I haven’t read a Brontë biography in a while (well, three months but that’s a long time for me), so I was desperately needing my fix. Catherine Reef’s The Brontë Sisters: The Brief Lives of Charlotte, Emily, and Anne was the only unread biography sat on my shelf, so it was my only option. I picked this lovely little book up last October when I visited the Parsonage in Haworth. My family always take me here as a pick-me-up (they know me so well), and I can never resist buying a book whilst I’m there. My mum actually bought this biography for me, and I’m so thankful she did because I loved it.
As the title suggests, this book is a very brief overview of the sisters’ lives. Although it states ‘Charlotte, Emily, and Anne’, Reef expands on the lives of Branwell and Patrick as well. If you’re someone looking to read into the Brontë family, then I’d definitely recommend starting here. Reef gives you all the necessary detail and focuses on all the main events of their lives; she persistently uses quotes and wider reading to ground her writing. If you’re someone already glued up on the family, then you won’t read anything you didn’t already know. Reef just covers the basics. However, it is still a fun read. So if you’ve already read the same recycled story and are yet to get bored (like me), then you’ll love this. It’s so different from all the other biographies I’ve read.
The best thing about this biography is that you can read it all in one sitting. The writing style and the amount of detail included makes it such an easy read. I flew through this, and I would have probably finished it in one night if I hadn’t started it so late. I cannot stress how wonderful this book is. It was such a comforting read. Despite not overloading us with detail, what Reef supplied us with was enough. I managed to laugh, cry and feel so cosy whilst reading it. It was humbling, I guess you could say. The sisters were so interesting; there was always something new happening in their lives, and the fact they led a double life adds to this fascination. It’s fun getting to unpick and learn more about the sisters through biographies such as this, so I’d definitely recommend reading one.
Despite enjoying it so much, I did find some difficulties with it. Firstly, the reliability. To begin with, it read like a novel. I have never read a biography written in such a style before, so this was new and interesting to me. I actually really liked this, and would definitely like to find some more biographies written in this style. However, with this choice of writing style came some issues. Firstly, it seemed like Reef was fictionalising their lives, even though she wasn’t. With the metaphorical and flowery language, you can’t help but question what she was saying. As I’m already aware of their lives, I knew I was reading the truth, but this may have caused some doubt for people who aren’t as aware.
This was made worst by the lack of footnotes. Reef did include references towards the back of the novel, but she didn’t include footnotes, which made finding out where the quotes came from a difficult task. As someone who is writing my dissertation on the sisters, this would have come in handy. In addition to this, there were multiple times when Reef provided a quote but never told us the name of who wrote it. She always referred to them as “the reviewer”, “the critic” or the “ladies magazine”. As someone who is constantly told to write the name of my secondary sources in full, this was frustrating (I now know how my lecturers feel). It just added to the unreliable feeling of the book, which isn’t a feeling one wants when reading non-fiction.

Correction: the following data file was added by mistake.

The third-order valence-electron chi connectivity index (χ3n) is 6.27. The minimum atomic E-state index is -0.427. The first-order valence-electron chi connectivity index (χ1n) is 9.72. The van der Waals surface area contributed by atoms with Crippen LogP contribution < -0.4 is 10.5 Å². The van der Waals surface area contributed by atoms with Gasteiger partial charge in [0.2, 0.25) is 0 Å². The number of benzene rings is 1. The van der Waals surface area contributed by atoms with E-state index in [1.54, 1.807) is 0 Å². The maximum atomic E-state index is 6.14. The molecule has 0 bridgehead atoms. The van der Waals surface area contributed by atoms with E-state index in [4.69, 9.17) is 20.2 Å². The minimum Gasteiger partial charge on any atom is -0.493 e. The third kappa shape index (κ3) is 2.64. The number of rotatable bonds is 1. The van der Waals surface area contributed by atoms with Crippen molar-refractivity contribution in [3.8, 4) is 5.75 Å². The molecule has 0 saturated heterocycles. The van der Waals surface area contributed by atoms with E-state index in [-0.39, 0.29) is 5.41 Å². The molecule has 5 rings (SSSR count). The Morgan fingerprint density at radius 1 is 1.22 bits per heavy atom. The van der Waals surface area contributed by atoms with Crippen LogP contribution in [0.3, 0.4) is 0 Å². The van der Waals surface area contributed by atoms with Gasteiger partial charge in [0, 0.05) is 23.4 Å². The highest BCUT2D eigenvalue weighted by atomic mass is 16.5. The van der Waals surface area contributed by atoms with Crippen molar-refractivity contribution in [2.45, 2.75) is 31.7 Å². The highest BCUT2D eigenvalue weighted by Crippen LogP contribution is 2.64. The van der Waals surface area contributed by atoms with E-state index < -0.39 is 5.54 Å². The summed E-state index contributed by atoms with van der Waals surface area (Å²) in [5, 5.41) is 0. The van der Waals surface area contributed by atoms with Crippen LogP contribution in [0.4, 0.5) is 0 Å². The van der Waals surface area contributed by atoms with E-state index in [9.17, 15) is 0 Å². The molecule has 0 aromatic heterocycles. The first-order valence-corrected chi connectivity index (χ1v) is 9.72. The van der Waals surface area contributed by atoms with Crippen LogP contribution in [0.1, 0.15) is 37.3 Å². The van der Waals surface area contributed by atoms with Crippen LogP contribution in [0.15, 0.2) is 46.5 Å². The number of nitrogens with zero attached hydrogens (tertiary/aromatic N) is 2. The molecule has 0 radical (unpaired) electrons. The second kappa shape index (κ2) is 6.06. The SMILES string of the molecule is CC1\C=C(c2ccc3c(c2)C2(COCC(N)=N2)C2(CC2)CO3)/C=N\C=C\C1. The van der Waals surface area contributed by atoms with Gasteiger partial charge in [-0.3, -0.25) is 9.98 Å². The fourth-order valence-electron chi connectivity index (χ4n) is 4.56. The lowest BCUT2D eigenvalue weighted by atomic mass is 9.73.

Another thing I wanted to point out was Reef’s detailed spoilers of the books. Now, I know this is a biography; authors are expected to discuss the novels, but she went a little overboard. I have read biographies, such as Juliet Barker’s The Brontës and even Elizabeth Gaskell’s The Life of Charlotte Brontë, where authors spare all the details, only giving a glimpse into the narrative. Reef explained the entirety of their plots. So if you’re yet to read any of their novels and don’t want to be spoiled, I’d suggest waiting until you have read them before jumping into this. I thought I would address this just in case it applies to any of you. However, saying this, Reef seems to neglect the families’ juvenilia and poetry. These were fundamental starting points for the family’s literary career, and definitely needed more attention. A fleeting reference wasn’t enough. Their juvenilia can be quite tricky to understand at times, and a biography could have cleared this up wonderfully.
Despite those few criticisms of the biography, I actually really enjoyed it. Although I didn’t learn anything new about the family (which has nothing to do with Reef or the biography), I did learn some new information on Victorian society. For example, I learnt a lot about governesses. I already knew they were basically classless in society, but I didn’t know that a lot of the time they were above their employees. Governesses tended to be women who were born into a comfortable living but unfortunately lost it, whereas their employees found their wealth through trade. The fact the governess was a working woman lowered them into this in-between class. Not only this, but I learnt some interesting facts about Victorian society and culture. This was an informative yet highly enjoyable read.
I’d definitely recommend this. I think this is a biography I’ll read again when I’m wanting to refresh my memory on the family’s lives, but am not willing to dedicate my time to a 1000 page biography (I’m looking at you, Barker). This was a super lovely read, and I haven’t been able to stop thinking about it since I finished it.
4.5 out of 5 stars.
Thanks for reading, Lauren X